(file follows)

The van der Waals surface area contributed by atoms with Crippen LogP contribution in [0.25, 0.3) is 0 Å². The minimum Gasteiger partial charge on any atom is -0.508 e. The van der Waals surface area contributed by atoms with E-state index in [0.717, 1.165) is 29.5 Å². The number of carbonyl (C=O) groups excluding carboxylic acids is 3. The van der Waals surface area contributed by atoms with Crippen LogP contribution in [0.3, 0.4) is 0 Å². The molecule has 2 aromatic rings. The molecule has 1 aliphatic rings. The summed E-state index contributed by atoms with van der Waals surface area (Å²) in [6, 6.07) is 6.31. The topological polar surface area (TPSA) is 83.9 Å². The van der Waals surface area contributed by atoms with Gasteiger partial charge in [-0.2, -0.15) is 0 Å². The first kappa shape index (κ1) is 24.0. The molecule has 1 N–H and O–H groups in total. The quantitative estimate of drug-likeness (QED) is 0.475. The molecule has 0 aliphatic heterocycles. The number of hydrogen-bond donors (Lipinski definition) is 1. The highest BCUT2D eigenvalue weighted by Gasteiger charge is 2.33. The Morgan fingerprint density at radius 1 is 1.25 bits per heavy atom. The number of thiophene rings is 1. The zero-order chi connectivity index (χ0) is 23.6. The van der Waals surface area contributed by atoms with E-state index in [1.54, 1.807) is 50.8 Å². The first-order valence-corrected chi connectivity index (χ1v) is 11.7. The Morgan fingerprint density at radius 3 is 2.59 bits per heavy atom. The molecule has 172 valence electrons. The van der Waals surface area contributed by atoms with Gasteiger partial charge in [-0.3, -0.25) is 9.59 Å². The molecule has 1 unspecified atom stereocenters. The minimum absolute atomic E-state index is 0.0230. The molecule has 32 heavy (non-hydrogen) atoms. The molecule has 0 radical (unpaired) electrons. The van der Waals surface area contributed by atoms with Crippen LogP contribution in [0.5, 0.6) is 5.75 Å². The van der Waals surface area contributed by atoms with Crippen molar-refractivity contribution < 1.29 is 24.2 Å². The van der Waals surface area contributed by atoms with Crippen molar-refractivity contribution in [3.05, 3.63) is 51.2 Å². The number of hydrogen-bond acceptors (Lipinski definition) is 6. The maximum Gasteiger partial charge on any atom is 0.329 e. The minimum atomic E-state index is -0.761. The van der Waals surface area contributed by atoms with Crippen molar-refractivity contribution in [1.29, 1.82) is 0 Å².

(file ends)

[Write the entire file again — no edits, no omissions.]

The van der Waals surface area contributed by atoms with Crippen LogP contribution in [0.25, 0.3) is 0 Å². The minimum Gasteiger partial charge on any atom is -0.508 e. The van der Waals surface area contributed by atoms with E-state index in [0.717, 1.165) is 29.5 Å². The number of carbonyl (C=O) groups excluding carboxylic acids is 3. The van der Waals surface area contributed by atoms with Crippen LogP contribution in [0.3, 0.4) is 0 Å². The molecule has 2 aromatic rings. The molecule has 1 aliphatic rings. The summed E-state index contributed by atoms with van der Waals surface area (Å²) in [6, 6.07) is 6.31. The topological polar surface area (TPSA) is 83.9 Å². The van der Waals surface area contributed by atoms with Gasteiger partial charge in [-0.2, -0.15) is 0 Å². The first kappa shape index (κ1) is 24.0. The molecule has 1 N–H and O–H groups in total. The quantitative estimate of drug-likeness (QED) is 0.475. The molecule has 0 aliphatic heterocycles. The number of hydrogen-bond donors (Lipinski definition) is 1. The highest BCUT2D eigenvalue weighted by Gasteiger charge is 2.33. The Morgan fingerprint density at radius 1 is 1.25 bits per heavy atom. The number of thiophene rings is 1. The zero-order chi connectivity index (χ0) is 23.6. The van der Waals surface area contributed by atoms with E-state index in [1.54, 1.807) is 50.8 Å². The first-order valence-corrected chi connectivity index (χ1v) is 11.7. The Morgan fingerprint density at radius 3 is 2.59 bits per heavy atom. The molecule has 172 valence electrons. The van der Waals surface area contributed by atoms with Gasteiger partial charge in [-0.3, -0.25) is 9.59 Å². The molecule has 1 unspecified atom stereocenters. The minimum absolute atomic E-state index is 0.0230. The molecule has 32 heavy (non-hydrogen) atoms. The molecule has 0 radical (unpaired) electrons. The van der Waals surface area contributed by atoms with Crippen LogP contribution in [0.5, 0.6) is 5.75 Å². The van der Waals surface area contributed by atoms with Crippen molar-refractivity contribution < 1.29 is 24.2 Å². The van der Waals surface area contributed by atoms with Crippen molar-refractivity contribution in [3.05, 3.63) is 51.2 Å². The number of hydrogen-bond acceptors (Lipinski definition) is 6. The maximum Gasteiger partial charge on any atom is 0.329 e. The minimum atomic E-state index is -0.761. The van der Waals surface area contributed by atoms with Crippen molar-refractivity contribution in [1.29, 1.82) is 0 Å².